Substantial evidence is "less than a preponderance, but
enough that a reasonable mind might accept it as adequate to
support a decision." Cox v. Apfel, 160 F.3d
1203, 1206-07 (8th Cir. 1998) (citing Lawrence v.
Chater, 107 F.3d 674, 676 (8th Cir. 1997)). The
Commissioner’s decision cannot be reversed merely
because substantial evidence would have supported an opposite
decision. Sultan v. Barnhart, 368 F.3d 857, 863 (8th
Cir. 2004). However, "[t]he substantial evidence test
employed in reviewing administrative findings is more than a
mere search of the record for evidence supporting the
[Commissioner’s] findings." Gavin v.
Heckler, 811 F.2d 1195, 1199 (8th Cir. 1987).
"‘Substantial evidence on the record as a
whole’ . . . requires a more scrutinizing
analysis." Id. (quoting Smith v.
Heckler, 735 F.2d 312, 315 (8th Cir. 1984)). "In
reviewing the administrative decision, ‘[t]he
substantiality of evidence must take into account whatever in
the record fairly detracts from its weight.’"
Coleman v. Astrue, 498 F.3d 767, 770 (8th Cir. 2007)
(quoting Universal Camera Corp. v. NLRB,
340 U.S. 474, 488 (1951)).
appeal, Plaintiff argues the Commissioner’s decision at
step four that she can perform her past relevant work is not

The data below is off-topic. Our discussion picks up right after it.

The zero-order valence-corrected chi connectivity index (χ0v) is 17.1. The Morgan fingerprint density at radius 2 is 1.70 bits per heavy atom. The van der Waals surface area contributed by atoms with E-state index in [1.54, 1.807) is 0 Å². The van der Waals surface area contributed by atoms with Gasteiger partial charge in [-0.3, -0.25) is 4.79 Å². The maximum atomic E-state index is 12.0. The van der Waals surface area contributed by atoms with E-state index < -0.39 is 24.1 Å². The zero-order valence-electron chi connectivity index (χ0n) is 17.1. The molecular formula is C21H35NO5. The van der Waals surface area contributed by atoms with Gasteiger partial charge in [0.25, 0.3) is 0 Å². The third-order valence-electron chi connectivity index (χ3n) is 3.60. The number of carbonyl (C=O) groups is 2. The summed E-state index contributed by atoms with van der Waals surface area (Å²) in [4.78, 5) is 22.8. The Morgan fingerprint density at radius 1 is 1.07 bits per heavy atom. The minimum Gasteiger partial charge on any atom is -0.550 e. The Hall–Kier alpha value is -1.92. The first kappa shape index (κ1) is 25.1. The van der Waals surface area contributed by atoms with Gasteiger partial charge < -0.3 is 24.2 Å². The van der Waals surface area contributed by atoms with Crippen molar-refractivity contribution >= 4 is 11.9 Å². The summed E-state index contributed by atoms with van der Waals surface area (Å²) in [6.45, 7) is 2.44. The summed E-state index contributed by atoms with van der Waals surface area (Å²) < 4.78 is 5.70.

supported by substantial evidence on the record as a whole.
Specifically, Plaintiff contends the ALJ wrongly rejected the
opinion of treating physician Travis Richardson, D.O. and
gave greater weight to the opinion of Roger Troxel, M.D., the
one-time consultative examiner. Dr. Richardson’s
records were submitted to the Appeals Council after the
administrative hearing, and Plaintiff argues this evidence
justifies remand. The Appeals Council determined however that
remand was not required.
four, the ALJ determines whether a claimant can return to her
past relevant work.
four is reached, the ALJ is required to evaluate the
claimant’s ability to perform her past relevant work
under the following guidelines:
(f) Your impairment(s) must prevent you from doing past
relevant work. If we cannot make a determination or decision
at the first three steps of the sequential evaluation
process, we will compare our residual functional capacity
assessment, with the physical and mental demands of your past
relevant work. If you can still do this kind of work, we will
find that you are not disabled.
See 20 C.F.R. § 416.920(f). The burden at step
four remains with the claimant to prove her RFC and establish
that she cannot return to her past relevant work. Moore
v. Astrue, 572 F.3d 520, 523 (8th Cir. 2009).
well-settled that a treating physician’s opinion is
entitled to substantial weight "unless it is unsupported
by medically acceptable clinical or diagnostic data."
Bergmann v. Apfel, 207 F.3d 1065, 1069 (8th Cir.
2000) (quoting Kirby v. Sullivan, 923 F.2d 1323,
1328 (8th Cir. 1991)). This Court, however, is not faced with
the questions of the Commissioner’s step-four analysis
or the weight given to Dr. Richardson’s opinion.
Rather, this Court must also consider that question in light
of the fact that most of the records ...